6. 6.       We see this principle in Romans 5 12 Therefore, just as sin came into the world through one man, and death through sin, and so death spread to all men because all sinned— 13 for sin indeed was in the world before the law was given, but sin is not counted where there is no law. 14 Yet death reigned from Adam to Moses, even over those whose sinning was not like the transgression of Adam, who was a type of the one who was to come.
      7. 7.       15 But the free gift is not like the trespass. For if many died through one man’s trespass, much more have the grace of God and the free gift by the grace of that one man Jesus Christ abounded for many. 16 And the free gift is not like the result of that one man’s sin. For the judgment following one trespass brought condemnation, but the free gift following many trespasses brought justification. 17 For if, because of one man’s trespass, death reigned through that one man, much more will those who receive the abundance of grace and the free gift of righteousness reign in life through the one man Jesus Christ.
      8. 8.       18 Therefore, as one trespass  led to condemnation for all men, so one act of righteousness  leads to justification and life for all men. 19 For as by the one man’s disobedience the many were made sinners, so by the one man’s obedience the many will be made righteous. 20 Now the law came in to increase the trespass, but where sin increased, grace abounded all the more, 21 so that, as sin reigned in death, grace also might reign through righteousness leading to eternal life through Jesus Christ our Lord.
      9. 9.       In a sense, Adam voted for sin back in the Garden, and ever since, people have suffered the effects of his vote. He sinned and everyone else is affected by his guilt. That’s the bad news.
      10. 10.   The good news is that Jesus did not sin, he perfectly kept the Law and pleased God in every way. When we trust in Jesus, his righteousness is credited to our account and when God looks at us, he sees the righteousness and the blood of his Son and considers us to be righteous.
      11. 11.   Application: how does this principle relate to some current political controversies in America? How does the shedding of innocent blood in abortion affect America? How does the immorality of same sex marriage affect America? How does the greed of our politicians, big business and the welfare system affect America?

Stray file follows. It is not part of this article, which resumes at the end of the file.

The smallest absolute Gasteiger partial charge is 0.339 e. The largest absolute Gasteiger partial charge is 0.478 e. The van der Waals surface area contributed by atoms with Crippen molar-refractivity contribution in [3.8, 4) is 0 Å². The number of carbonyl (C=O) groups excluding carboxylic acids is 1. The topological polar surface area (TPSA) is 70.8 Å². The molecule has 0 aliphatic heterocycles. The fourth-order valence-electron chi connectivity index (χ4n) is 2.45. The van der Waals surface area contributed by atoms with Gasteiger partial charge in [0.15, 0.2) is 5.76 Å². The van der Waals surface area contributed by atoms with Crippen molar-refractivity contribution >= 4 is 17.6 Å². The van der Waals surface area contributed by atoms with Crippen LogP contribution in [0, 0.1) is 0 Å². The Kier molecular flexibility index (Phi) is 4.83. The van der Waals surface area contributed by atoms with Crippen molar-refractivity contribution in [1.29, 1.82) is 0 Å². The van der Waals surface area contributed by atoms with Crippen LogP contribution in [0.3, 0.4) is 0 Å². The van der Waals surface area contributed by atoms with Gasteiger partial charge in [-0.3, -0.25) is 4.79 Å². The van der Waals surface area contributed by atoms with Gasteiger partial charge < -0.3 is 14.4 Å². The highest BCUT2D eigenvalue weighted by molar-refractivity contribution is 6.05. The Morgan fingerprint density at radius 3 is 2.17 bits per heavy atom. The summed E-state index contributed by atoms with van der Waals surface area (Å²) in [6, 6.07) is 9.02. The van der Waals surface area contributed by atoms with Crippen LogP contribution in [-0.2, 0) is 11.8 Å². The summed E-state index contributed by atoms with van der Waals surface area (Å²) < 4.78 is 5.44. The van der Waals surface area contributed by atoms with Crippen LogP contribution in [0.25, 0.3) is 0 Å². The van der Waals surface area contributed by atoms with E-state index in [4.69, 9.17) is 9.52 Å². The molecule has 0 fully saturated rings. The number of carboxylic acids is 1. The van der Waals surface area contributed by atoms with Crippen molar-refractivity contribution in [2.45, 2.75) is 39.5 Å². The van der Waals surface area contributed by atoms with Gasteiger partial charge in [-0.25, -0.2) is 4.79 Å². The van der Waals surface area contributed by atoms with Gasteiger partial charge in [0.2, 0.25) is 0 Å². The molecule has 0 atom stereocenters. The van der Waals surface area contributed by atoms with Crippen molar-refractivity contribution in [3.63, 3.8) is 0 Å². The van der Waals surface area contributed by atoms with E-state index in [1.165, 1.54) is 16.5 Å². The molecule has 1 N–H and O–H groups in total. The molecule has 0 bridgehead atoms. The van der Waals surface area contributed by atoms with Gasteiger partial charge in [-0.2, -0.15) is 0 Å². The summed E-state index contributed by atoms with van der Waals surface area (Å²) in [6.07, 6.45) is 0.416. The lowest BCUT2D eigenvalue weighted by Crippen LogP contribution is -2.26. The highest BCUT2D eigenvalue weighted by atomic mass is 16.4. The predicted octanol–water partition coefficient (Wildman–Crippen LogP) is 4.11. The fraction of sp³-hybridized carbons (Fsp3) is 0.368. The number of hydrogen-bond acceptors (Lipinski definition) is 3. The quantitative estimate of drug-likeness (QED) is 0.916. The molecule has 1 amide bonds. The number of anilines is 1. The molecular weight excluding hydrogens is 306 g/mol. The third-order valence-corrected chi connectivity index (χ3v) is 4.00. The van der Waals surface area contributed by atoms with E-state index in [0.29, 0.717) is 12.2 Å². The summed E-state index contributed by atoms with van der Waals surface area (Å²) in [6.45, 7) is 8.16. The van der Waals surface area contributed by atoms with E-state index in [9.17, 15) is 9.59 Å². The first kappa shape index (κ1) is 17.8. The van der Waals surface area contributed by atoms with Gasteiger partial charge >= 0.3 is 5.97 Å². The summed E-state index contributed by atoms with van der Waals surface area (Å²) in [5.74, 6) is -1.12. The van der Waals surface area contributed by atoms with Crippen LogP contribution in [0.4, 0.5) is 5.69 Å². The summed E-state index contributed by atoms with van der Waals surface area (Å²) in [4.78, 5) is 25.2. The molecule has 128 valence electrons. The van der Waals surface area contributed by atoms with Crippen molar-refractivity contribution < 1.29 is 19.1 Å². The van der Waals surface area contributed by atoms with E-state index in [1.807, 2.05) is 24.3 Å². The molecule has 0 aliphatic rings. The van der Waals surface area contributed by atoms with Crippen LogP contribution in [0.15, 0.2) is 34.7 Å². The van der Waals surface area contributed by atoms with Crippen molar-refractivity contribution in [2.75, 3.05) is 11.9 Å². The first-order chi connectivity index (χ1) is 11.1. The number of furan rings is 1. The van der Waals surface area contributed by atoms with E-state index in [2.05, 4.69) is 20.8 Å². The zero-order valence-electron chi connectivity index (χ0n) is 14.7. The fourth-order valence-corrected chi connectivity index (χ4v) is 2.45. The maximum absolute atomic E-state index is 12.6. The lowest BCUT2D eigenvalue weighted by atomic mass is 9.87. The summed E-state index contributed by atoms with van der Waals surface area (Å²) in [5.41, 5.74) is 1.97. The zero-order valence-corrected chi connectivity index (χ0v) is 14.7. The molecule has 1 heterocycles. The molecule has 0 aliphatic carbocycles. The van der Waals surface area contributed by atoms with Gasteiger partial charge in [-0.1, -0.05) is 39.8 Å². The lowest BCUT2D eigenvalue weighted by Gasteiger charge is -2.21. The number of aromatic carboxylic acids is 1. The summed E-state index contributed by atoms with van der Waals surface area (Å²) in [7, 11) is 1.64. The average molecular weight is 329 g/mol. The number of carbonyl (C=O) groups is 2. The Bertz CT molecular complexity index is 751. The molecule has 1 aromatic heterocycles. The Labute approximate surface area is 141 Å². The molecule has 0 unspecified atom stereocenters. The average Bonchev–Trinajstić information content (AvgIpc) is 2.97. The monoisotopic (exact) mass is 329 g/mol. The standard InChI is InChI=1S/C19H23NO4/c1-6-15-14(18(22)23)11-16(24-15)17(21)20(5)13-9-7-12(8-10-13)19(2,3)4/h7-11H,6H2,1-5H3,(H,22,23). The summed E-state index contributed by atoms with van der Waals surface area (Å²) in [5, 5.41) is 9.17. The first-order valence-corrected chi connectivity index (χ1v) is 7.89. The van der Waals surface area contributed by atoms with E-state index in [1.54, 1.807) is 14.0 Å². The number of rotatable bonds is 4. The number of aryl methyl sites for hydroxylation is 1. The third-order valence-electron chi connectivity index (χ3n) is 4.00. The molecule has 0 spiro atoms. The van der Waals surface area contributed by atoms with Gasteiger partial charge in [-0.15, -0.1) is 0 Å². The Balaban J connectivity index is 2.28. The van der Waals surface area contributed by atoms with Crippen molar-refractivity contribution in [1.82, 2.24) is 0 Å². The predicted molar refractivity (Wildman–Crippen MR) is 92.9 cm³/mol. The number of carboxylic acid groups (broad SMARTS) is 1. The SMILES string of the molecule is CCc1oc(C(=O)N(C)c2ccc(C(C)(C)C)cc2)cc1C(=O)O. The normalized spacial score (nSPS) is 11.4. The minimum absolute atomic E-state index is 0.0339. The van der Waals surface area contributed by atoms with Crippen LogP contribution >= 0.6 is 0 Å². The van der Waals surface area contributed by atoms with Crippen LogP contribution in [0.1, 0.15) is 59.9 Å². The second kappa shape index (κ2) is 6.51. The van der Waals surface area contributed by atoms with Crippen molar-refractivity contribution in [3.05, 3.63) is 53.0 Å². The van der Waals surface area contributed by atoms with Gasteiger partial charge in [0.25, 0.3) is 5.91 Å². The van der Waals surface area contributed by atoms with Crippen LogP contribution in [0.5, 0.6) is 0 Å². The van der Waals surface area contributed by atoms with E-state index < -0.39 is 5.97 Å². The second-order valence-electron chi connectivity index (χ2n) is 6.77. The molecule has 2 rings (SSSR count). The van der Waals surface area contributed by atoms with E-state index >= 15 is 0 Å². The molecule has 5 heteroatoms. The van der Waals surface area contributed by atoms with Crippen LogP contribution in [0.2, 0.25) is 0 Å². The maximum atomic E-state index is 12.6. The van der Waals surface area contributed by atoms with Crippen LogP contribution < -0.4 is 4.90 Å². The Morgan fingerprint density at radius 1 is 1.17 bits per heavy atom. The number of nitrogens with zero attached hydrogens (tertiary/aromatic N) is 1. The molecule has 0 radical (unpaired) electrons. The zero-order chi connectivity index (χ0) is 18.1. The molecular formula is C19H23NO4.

4. D.      Vs. 11 Abimelech Warns the People
      1. 1.       Instead of punishing Isaac, he warns his own people. Despite Isaac’s deception, Abimelech now places legal protection on Isaac and Rebekah, and with a severe penalty-death.

Conclusion: While Isaac faced the prospect of a famine with faith and courage, when confronted with a more personal threat, even if only imagined, his faith buckles and he relies instead on his own fear-based stratagem of deceiving people and endangering his wife. As Christians we are familiar with the story of Peter’s denial of Jesus during his trial. Any one of us is capable of denying Christ and giving in to fear instead of holding fast to the truth. We must realize that our lack of faith can affect others and harm the reputation of Christ and the Church.

Bibliography:

Calvin, John. The Geneva Series of Commentaries. Genesis. Translated and edited by John King, 1847. Banner of Truth Trust: Edinburgh, Scotland 1965 (originally published in Latin, 1554), (vol. 2 pp.60-66.)

Kidner, Derek. Tyndale Old Testament Commentaries. Genesis: an Introduction and Commentary. Inter-Varsity Press: Downers Grove, ILL. 1967 (p.153.)

Luther, Martin. Luther’s Works, vol.5, Lectures on Genesis Chapters 26-30. Jaroslav Pelikan, editor; George V. Schick and Paul D. Pahl, translators. Concordia Publishing: Saint Louis, MO. 1968 (pp.24-60.)

Mathews, Kenneth A. The New American Commentary, vol.1B Genesis 11:27-50:26. 2005 (pp.405-407.)

Ross, Allen P. Creation and Blessing: A Guide to the Study and Exposition of Genesis. Baker Academic: Grand Rapids, MI. 1996 (pp.459-461.)

Waltke, Bruce K. Genesis: A Commentary. Zondervan: Grand Rapids, MI 1991 (pp.369-372.)

Wenham, Gordon J. Word Biblical Commentary, Volume 2, Genesis 16-50. Word Books: Dallas, TX 1994 (p.190-191.)

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    This blog exists to study the bi-vocational ministry, explore the Bible & Theology, and look at current events, history and other world religions through scripture, and have fun doing it!